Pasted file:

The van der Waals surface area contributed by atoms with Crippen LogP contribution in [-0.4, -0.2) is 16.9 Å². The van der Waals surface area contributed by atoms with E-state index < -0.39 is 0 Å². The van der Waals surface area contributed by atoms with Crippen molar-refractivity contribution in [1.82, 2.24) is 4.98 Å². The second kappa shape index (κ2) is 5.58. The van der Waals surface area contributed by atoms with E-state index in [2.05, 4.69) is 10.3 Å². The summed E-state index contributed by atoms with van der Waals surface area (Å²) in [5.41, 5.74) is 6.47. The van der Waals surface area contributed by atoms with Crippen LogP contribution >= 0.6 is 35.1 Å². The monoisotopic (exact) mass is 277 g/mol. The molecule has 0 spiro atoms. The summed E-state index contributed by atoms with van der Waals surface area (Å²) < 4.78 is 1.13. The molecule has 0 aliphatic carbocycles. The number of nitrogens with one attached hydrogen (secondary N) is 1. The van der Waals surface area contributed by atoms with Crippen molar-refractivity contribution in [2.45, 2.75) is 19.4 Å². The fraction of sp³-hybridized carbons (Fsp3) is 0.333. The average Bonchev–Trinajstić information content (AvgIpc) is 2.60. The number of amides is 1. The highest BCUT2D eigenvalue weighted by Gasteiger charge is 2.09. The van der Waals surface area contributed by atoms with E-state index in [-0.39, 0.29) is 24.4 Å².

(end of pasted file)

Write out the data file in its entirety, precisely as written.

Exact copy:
The van der Waals surface area contributed by atoms with Crippen LogP contribution in [-0.4, -0.2) is 16.9 Å². The van der Waals surface area contributed by atoms with E-state index < -0.39 is 0 Å². The van der Waals surface area contributed by atoms with Crippen molar-refractivity contribution in [1.82, 2.24) is 4.98 Å². The second kappa shape index (κ2) is 5.58. The van der Waals surface area contributed by atoms with E-state index in [2.05, 4.69) is 10.3 Å². The summed E-state index contributed by atoms with van der Waals surface area (Å²) in [5.41, 5.74) is 6.47. The van der Waals surface area contributed by atoms with Crippen LogP contribution >= 0.6 is 35.1 Å². The monoisotopic (exact) mass is 277 g/mol. The molecule has 0 spiro atoms. The summed E-state index contributed by atoms with van der Waals surface area (Å²) < 4.78 is 1.13. The molecule has 0 aliphatic carbocycles. The number of nitrogens with one attached hydrogen (secondary N) is 1. The van der Waals surface area contributed by atoms with Crippen molar-refractivity contribution in [2.45, 2.75) is 19.4 Å². The fraction of sp³-hybridized carbons (Fsp3) is 0.333. The average Bonchev–Trinajstić information content (AvgIpc) is 2.60. The number of amides is 1. The highest BCUT2D eigenvalue weighted by Gasteiger charge is 2.09. The van der Waals surface area contributed by atoms with E-state index in [-0.39, 0.29) is 24.4 Å².